Building for Student Well-being

Room: D139-140

Audience: Architects and Educators

Call to Action: To prioritize student well being from an educational planning, building planning, and architectural design perspectives:

  1. Emphasize teaming: Consider the educational planning and academic teaming as concentric rings of support around each student. Student support and identity begin from the classroom and expand out to the team, to the “neighborhood”, to the grade, and finally, to the entire school. Each ring of support contains and requires its own infrastructure.
  2. Consider what is next: Promote each students’ path to self-discovery through multiple opportunities and modes for learning. It is never too early to spark an interest through authentic learning and making. Expanded opportunities in the arts, performing arts, STEM, and digital media increase student well-being, sense of community, and empathy.
  3. Exhibit your commitment: Broadcast your mission and vision. Graphics are a critical way to present your support for students and provide identity that can be literally “applied” to the school. These graphics, designed collaboratively with educators, administrators, and students, can present complicated ideas that take time to comprehend and appreciate.

It is this commitment at all levels to equity, learning, discovery and student well-being that define a school’s culture.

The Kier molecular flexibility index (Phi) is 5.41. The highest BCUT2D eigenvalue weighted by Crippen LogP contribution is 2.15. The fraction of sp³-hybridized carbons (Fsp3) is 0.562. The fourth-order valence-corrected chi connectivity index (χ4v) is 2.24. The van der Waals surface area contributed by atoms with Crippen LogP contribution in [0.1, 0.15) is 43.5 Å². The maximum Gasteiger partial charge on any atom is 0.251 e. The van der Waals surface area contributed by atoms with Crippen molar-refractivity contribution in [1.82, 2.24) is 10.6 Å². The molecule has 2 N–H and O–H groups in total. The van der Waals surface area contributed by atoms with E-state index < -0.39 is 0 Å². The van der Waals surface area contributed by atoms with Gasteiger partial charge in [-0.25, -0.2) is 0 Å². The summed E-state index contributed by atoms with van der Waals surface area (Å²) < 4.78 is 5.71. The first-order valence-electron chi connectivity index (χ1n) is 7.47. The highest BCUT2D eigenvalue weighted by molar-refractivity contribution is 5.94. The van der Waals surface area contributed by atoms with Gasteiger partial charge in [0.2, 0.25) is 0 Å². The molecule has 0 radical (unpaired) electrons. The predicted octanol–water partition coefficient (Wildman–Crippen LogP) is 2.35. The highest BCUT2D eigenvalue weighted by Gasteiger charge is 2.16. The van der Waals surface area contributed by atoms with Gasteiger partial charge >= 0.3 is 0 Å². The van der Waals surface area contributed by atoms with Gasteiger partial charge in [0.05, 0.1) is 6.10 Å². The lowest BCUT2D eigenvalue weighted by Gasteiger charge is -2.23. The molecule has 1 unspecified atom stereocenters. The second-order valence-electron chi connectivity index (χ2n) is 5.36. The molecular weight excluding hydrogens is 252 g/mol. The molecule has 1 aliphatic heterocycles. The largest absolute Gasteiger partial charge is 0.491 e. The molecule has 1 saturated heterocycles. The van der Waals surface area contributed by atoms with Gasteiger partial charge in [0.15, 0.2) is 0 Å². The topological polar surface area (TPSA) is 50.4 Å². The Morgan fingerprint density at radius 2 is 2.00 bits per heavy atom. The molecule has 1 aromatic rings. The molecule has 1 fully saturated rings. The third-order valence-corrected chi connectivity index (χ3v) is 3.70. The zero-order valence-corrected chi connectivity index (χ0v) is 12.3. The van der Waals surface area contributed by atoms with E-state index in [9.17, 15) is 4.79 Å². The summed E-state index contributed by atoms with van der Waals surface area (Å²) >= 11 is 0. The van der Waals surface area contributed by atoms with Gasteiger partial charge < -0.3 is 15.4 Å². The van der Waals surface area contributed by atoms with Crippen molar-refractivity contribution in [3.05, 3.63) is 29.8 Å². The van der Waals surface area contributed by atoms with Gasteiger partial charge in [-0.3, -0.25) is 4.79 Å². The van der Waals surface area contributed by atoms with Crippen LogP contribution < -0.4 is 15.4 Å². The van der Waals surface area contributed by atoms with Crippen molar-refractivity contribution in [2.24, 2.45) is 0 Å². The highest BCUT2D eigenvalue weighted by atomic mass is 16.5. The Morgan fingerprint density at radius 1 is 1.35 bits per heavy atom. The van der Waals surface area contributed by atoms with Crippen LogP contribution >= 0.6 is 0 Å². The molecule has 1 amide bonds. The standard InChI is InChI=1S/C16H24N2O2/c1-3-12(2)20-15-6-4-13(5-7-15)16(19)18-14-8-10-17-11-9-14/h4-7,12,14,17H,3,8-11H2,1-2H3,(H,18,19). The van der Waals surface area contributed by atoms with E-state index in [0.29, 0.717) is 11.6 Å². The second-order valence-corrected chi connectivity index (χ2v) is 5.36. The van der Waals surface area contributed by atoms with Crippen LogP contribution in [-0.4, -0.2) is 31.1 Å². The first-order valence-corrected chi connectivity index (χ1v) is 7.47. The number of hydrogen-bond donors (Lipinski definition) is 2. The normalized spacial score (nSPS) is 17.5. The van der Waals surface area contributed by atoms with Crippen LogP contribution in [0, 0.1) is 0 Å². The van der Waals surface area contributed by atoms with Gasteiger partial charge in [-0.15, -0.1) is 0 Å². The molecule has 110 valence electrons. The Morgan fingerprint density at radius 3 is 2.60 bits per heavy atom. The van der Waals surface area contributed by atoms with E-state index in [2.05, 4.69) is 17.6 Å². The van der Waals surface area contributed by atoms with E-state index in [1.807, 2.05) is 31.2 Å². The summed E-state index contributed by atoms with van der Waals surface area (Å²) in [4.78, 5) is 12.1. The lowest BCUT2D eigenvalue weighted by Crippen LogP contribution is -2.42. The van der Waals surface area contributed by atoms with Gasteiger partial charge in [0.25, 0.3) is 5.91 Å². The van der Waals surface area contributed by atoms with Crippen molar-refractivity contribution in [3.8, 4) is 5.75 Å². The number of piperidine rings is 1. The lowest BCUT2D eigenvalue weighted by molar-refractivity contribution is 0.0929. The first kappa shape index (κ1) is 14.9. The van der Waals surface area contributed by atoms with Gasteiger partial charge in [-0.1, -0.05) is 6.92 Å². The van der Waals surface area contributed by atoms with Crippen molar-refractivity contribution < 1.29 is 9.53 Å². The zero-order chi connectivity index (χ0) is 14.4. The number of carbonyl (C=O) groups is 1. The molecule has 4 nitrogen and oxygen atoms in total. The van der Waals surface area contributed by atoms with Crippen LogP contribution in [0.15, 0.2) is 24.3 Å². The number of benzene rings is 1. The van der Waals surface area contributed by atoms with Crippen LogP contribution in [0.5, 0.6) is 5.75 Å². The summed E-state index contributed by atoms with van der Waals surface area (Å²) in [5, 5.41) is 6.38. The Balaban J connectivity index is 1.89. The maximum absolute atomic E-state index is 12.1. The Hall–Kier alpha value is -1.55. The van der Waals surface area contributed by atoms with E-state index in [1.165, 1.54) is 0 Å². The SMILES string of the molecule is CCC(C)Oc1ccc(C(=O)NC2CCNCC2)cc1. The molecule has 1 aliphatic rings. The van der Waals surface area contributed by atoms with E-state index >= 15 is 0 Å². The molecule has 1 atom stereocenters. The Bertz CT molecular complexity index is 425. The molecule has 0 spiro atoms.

Abstract: When the Town of Weymouth decided to build the largest middle school in Massachusetts, cost effectiveness and community equity were key drivers. Once the decision was made, supporting each student’s well-being became the central goal of the project’s educational planning, building planning, and architectural design. The district created multiple opportunities by building a single new middle school to serve all of Weymouth’s 6th-8th grade population. These include reducing the number of school transitions, returning the fifth grade to the elementary schools, and repurposing the existing middle school to create a Family Welcome Center for new families including Weymouth’s growing immigrant population. Additionally, creating a single large school assures equal access to the new state-of-the-art facility, increasing diversity, and pooling key resources to allow for greater educational opportunities. Success for this project relied upon a durable consensus and clear vision, formed by a broad coalition of stake holders. Community support was essential and key concepts for how planning and design can serve student wellbeing find their origins in community visioning. These key concepts include teacher teaming to create small learning communities within the larger school and how to structure these teams for 6th graders differently than for older students. The community visioning also led to a family-wrap-around-services-center, a communal memorial garden and a community fitness walking loop, and a variety of innovative teaching and learning spaces. The new school represents a significant expansion of pedagogical opportunities to both support core academics and serve as an introduction and feeder into the high school’s career technical programs. The new school includes state-of-the-art labs revolving around teaching themes: film production/broadcasting, culinary and nutrition, metal/wood fabrications, robotics lab/app development, expeditionary learning, and theater and technical production. These labs aim at sparking students’ interests and hooking them for lifelong learning. They serve as introductory feeders to the high school’s career tech programs to start students along a path that support development of careers and interests. The entire team, including the community, owners, designers, and construction managers, was dedicated to making the best decisions for the students, focusing on how to achieve a result that at every step increased student well-being. In this session, James Liebman, AIA, HMFH Architects, and Matthew Meehan, Director of Educational Facilities Planning, Weymouth, MA, will cover the educational planning and design concepts and their implementation, as well as lessons learned.